Institutions and organizations could be redesigned to hard wire mechanisms for effective adaptation, just as DNA and the process of natural selection assure adaptation in biology. A recent study by Viola and Snidal (2006) argues that evolutionary mechanisms offer a “potentially powerful way to account for the persistence, adaptation, and abandonment of international institutions” (Viola and Snidal 2006, 3). Although current international institutions exhibit many features that arose by design, they also exhibit many other features that arose from a process of “decentralized emergence” over time, without conscious planning. For example, norms of sovereignty, diplomacy, and customary international law arose largely “from the on-going practices of states” (Viola and Snidal 2006, 1). Ideally, institutions would include such organic attributes in order to “adapt and respond to unanticipated elements in their environment” (Viola and Snidal 2006, 4). Designers could identify how these processes of adaptation occur, the conditions under which they are successful, and ways to exploit them. Of course, adaptability often already exists: some degree of flexibility is granted in most organizations, decisions may be delegated to lower level units, and mechanisms are often in place to seek and respond to feedback. Nevertheless, an evolutionary approach may help to identify successful adaptive processes, their likely causes, and their likely consequences.
In addition, the methods and quantitative tools developed in biology to study adaptation may prove useful in understanding the adaptation of human institutions as well. Viola and Snidal note that “it is unlikely that institutions would develop without growing in some way out of the previous institutions,” and “in a given issue area it is common to see institutions with family resemblances” (Viola and Snidal 2006, 8). These echo the notions of common ancestry and evolutionary legacy central to evolutionary biology, for which there are well-developed statistical methods to test for evidence of adaptation, correlations with associated traits, and points of divergence, all while controlling for characteristics shared by common ancestry.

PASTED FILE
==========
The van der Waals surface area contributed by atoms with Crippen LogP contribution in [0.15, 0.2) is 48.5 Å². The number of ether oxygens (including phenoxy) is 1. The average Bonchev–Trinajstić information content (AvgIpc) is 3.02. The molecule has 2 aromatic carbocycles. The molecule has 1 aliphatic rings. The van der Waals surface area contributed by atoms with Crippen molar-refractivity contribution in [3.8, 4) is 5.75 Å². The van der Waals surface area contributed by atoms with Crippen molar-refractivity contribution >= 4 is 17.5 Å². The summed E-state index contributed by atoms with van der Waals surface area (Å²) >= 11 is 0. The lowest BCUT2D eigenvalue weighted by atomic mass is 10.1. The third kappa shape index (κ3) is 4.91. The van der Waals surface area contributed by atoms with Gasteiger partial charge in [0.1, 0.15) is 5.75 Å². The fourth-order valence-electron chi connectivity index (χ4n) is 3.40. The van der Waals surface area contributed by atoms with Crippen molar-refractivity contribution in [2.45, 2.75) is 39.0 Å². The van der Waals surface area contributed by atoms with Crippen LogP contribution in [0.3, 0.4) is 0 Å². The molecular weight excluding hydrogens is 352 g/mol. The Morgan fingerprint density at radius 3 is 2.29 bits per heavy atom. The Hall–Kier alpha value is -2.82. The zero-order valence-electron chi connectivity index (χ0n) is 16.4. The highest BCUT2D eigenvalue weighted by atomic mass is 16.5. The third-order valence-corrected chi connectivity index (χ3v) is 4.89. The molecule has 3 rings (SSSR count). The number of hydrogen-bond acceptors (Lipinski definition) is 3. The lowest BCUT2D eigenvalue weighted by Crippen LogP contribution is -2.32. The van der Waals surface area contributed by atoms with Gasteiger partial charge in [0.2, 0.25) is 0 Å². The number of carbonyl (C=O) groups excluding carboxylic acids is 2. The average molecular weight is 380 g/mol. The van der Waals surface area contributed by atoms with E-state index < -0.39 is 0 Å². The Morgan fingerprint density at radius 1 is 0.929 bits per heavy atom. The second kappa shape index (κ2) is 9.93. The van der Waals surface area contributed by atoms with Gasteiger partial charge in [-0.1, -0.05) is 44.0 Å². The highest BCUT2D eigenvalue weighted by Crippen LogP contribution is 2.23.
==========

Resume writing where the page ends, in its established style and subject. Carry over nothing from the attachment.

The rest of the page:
In a fast-moving world of rapid communication, some have argued that even forward planning is no longer the best strategy to prepare for the future. Instead, organizations can be structured to be automatically adapt- able and flexible by nature, so that the system is self-geared to adapt and exploit change as it happens (Brown and Eisenhardt 1998). This violates many traditional views of organizational design, but at least one prominent firm is based on this kind of unstructured system: Google (Lashinsky 2006). Google actively promotes innovation and experimentation through the independence of its subunits and workers. One strategy is encouraging its engineers to spend one day a week working on pet projects and submit- ting new ideas for product development to the Google “ideas list” (Elgin 2005). This list is monitored by the upper levels of management (as opposed to first passing through multiple middle levels) and screened for highly innovative and potentially investment-worthy ideas.
Finally, even if an organization itself cannot easily be restructured, incen- tive structures can be created within it (via financial, budgetary, or professional rewards) to encourage flexibility, adaptation, and review instead of rigidity, policy stasis, and nonevaluation.
Lessons from the Insurance Industry
In order to remain financially viable, insurance companies must be able to either predict or build in buffers against novel catastrophes. The insurance industry thus provides another interesting model for contending with future threats—both known and unknown. In a sense, these companies provide a form of “preadaptation” to novel threats—a guarantee of being able to rebuild following damage. Although it is inherently costly, adopting insurance strategies can provide the necessary buffers against occasional disasters. Although the disasters themselves may not be possible to avoid, their negative consequences can be mitigated. However, it is important to recognize that insurance companies have the luxury of passing on these costs to their clients; government agencies do not.
Lessons from Futures Markets